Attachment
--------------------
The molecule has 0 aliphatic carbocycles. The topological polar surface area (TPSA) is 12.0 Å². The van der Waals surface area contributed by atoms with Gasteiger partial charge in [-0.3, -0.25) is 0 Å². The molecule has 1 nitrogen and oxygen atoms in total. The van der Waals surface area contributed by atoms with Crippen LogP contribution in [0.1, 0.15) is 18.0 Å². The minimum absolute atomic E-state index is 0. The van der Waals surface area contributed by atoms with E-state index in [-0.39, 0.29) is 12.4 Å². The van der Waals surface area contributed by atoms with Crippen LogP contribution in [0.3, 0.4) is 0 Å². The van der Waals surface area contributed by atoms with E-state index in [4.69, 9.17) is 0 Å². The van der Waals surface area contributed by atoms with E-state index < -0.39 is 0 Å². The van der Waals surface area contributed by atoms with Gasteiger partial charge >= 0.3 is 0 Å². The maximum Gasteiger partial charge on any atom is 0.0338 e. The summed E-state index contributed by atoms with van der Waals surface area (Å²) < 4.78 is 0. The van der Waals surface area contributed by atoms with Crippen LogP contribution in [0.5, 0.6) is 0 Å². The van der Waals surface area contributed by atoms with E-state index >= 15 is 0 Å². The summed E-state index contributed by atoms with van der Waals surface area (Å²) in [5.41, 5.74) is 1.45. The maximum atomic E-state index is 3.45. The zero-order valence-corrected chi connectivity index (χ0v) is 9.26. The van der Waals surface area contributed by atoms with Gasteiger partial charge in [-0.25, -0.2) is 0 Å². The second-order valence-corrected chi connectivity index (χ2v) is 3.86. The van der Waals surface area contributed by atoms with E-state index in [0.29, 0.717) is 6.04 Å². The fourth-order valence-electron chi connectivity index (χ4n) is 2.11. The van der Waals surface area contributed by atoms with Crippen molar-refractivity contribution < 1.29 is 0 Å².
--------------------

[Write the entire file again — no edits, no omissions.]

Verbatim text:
The molecule has 0 aliphatic carbocycles. The topological polar surface area (TPSA) is 12.0 Å². The van der Waals surface area contributed by atoms with Gasteiger partial charge in [-0.3, -0.25) is 0 Å². The molecule has 1 nitrogen and oxygen atoms in total. The van der Waals surface area contributed by atoms with Crippen LogP contribution in [0.1, 0.15) is 18.0 Å². The minimum absolute atomic E-state index is 0. The van der Waals surface area contributed by atoms with E-state index in [-0.39, 0.29) is 12.4 Å². The van der Waals surface area contributed by atoms with Crippen LogP contribution in [0.3, 0.4) is 0 Å². The van der Waals surface area contributed by atoms with E-state index in [4.69, 9.17) is 0 Å². The van der Waals surface area contributed by atoms with E-state index < -0.39 is 0 Å². The van der Waals surface area contributed by atoms with Gasteiger partial charge >= 0.3 is 0 Å². The maximum Gasteiger partial charge on any atom is 0.0338 e. The summed E-state index contributed by atoms with van der Waals surface area (Å²) < 4.78 is 0. The van der Waals surface area contributed by atoms with Crippen LogP contribution in [0.5, 0.6) is 0 Å². The van der Waals surface area contributed by atoms with E-state index >= 15 is 0 Å². The summed E-state index contributed by atoms with van der Waals surface area (Å²) in [5.41, 5.74) is 1.45. The maximum atomic E-state index is 3.45. The zero-order valence-corrected chi connectivity index (χ0v) is 9.26. The van der Waals surface area contributed by atoms with Gasteiger partial charge in [-0.25, -0.2) is 0 Å². The second-order valence-corrected chi connectivity index (χ2v) is 3.86. The van der Waals surface area contributed by atoms with E-state index in [0.29, 0.717) is 6.04 Å². The fourth-order valence-electron chi connectivity index (χ4n) is 2.11. The van der Waals surface area contributed by atoms with Crippen molar-refractivity contribution < 1.29 is 0 Å².